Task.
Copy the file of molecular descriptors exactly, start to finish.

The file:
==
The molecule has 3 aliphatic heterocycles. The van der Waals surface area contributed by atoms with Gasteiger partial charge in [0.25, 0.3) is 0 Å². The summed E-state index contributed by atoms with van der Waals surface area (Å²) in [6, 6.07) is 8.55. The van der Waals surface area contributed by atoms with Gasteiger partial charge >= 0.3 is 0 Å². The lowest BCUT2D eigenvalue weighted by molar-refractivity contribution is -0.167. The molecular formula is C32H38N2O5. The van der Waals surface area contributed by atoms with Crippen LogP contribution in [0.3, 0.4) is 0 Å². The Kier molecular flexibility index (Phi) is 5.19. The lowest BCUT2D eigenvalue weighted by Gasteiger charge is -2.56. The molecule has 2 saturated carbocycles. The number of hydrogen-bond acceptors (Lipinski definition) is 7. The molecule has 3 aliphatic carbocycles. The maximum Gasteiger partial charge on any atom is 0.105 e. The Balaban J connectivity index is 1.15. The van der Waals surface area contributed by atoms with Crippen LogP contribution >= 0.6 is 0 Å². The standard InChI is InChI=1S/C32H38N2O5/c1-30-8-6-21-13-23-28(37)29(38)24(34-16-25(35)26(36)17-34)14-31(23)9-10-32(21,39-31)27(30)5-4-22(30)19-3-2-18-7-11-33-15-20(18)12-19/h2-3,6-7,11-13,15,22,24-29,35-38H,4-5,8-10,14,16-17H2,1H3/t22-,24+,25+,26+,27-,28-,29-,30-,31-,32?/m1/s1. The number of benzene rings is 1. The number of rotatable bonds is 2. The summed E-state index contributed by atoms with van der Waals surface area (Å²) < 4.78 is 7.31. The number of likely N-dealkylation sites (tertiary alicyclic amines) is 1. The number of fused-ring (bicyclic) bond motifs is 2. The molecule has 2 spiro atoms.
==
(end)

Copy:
The molecule has 3 aliphatic heterocycles. The van der Waals surface area contributed by atoms with Gasteiger partial charge in [0.25, 0.3) is 0 Å². The summed E-state index contributed by atoms with van der Waals surface area (Å²) in [6, 6.07) is 8.55. The van der Waals surface area contributed by atoms with Gasteiger partial charge >= 0.3 is 0 Å². The lowest BCUT2D eigenvalue weighted by molar-refractivity contribution is -0.167. The molecular formula is C32H38N2O5. The van der Waals surface area contributed by atoms with Crippen LogP contribution in [0.3, 0.4) is 0 Å². The Kier molecular flexibility index (Phi) is 5.19. The lowest BCUT2D eigenvalue weighted by Gasteiger charge is -2.56. The molecule has 2 saturated carbocycles. The number of hydrogen-bond acceptors (Lipinski definition) is 7. The molecule has 3 aliphatic carbocycles. The maximum Gasteiger partial charge on any atom is 0.105 e. The Balaban J connectivity index is 1.15. The van der Waals surface area contributed by atoms with Crippen LogP contribution >= 0.6 is 0 Å². The standard InChI is InChI=1S/C32H38N2O5/c1-30-8-6-21-13-23-28(37)29(38)24(34-16-25(35)26(36)17-34)14-31(23)9-10-32(21,39-31)27(30)5-4-22(30)19-3-2-18-7-11-33-15-20(18)12-19/h2-3,6-7,11-13,15,22,24-29,35-38H,4-5,8-10,14,16-17H2,1H3/t22-,24+,25+,26+,27-,28-,29-,30-,31-,32?/m1/s1. The number of benzene rings is 1. The number of rotatable bonds is 2. The summed E-state index contributed by atoms with van der Waals surface area (Å²) < 4.78 is 7.31. The number of likely N-dealkylation sites (tertiary alicyclic amines) is 1. The number of fused-ring (bicyclic) bond motifs is 2. The molecule has 2 spiro atoms.